• Piñon Elementary School students were recognized recently for their efforts in reading.

    The students’ work ethic will demonstrate that with self-discipline they can succeed academically and socially in future years.

    “Their work ethic is a model for all students,” Principal Megan Lee said. “Most students read many books and others practiced math skills, learned about science and even created a blog about the environment.”

  • The University of New Mexico, Department of Mathematics and Statistics, and the PNM Foundation have announced the UNM-PNM Statewide Mathematics Contest for the 2009-2010 school year. The goal of the contest is to promote mathematics education in New Mexico by rewarding students, teachers and their schools for mathematics excellence. Approximately 1,500 New Mexico students benefit from this program annually.

  • The Artist’s Gallery at the Art Center at Fuller Lodge looks ready to set sail, with large newsprint sheets suspended on weighted lines throughout the space. The current show, “Life Drawing Sketchbook” is unlike any other show ever mounted in Los Alamos, with a multitude of human forms in a variety of shapes, clothed and unclothed and in a variety of formats. An elongated wood sculpture sits surrounded by a flurry of images, framed and unframed: predominantly charcoal sketches with a handful of paintings and even a couple of photographs.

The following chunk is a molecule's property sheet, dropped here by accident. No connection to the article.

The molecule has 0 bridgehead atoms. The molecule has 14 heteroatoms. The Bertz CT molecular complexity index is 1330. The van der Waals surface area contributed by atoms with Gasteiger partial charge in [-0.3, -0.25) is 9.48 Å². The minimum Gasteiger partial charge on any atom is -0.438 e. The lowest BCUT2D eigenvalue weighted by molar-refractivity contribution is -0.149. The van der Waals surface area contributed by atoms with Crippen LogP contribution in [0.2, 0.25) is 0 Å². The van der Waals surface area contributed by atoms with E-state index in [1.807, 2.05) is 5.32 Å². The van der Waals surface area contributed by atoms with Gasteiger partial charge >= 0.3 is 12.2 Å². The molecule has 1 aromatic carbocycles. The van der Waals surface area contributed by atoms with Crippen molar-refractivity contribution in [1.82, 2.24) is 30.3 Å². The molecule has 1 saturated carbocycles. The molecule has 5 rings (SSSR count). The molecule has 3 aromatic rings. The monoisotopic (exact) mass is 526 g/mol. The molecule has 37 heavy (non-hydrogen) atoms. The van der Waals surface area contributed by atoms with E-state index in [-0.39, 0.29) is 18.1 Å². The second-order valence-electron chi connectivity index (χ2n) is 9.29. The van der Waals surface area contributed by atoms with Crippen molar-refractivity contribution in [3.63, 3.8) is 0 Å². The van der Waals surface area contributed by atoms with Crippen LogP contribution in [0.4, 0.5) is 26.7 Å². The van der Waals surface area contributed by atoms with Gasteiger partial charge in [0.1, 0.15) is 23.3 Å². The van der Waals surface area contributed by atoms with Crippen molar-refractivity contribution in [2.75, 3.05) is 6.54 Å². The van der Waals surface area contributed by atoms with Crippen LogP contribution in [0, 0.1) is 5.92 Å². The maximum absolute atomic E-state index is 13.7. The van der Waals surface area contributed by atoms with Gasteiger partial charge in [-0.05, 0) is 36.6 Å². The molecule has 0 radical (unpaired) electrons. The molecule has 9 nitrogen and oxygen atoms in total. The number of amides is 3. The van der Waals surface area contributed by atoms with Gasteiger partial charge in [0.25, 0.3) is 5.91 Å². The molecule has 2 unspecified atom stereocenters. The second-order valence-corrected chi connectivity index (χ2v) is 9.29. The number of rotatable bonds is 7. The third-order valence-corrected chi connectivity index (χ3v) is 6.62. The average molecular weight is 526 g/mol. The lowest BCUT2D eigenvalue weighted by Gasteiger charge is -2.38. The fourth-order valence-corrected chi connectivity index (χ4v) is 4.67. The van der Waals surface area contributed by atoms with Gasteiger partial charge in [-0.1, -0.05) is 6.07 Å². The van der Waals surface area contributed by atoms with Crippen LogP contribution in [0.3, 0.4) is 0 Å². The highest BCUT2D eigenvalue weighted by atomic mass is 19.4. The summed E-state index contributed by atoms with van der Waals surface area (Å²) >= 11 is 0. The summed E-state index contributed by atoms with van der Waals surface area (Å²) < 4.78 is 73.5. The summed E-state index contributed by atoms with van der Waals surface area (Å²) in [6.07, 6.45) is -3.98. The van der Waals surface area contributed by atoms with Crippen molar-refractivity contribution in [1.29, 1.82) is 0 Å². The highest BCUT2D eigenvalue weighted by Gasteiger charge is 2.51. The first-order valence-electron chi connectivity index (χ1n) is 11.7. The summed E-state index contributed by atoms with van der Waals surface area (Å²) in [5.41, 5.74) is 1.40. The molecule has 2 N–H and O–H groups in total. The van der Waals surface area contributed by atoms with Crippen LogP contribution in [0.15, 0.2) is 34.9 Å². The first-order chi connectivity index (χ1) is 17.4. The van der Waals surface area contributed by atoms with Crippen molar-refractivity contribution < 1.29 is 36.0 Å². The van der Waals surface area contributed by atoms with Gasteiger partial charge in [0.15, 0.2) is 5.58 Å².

• Mysteries can offer more than just a crime and a fast-talking detective; author Margaret Coel is attracted to the puzzles and the different worlds that this genre offers. She will discuss her attraction to mysteries during the Authors Speak presentation at 7 p.m. Thursday at Mesa Public Library.

    Her love of mysteries was furthered fueled by one of the masters of mystery novels, Tony Hillerman.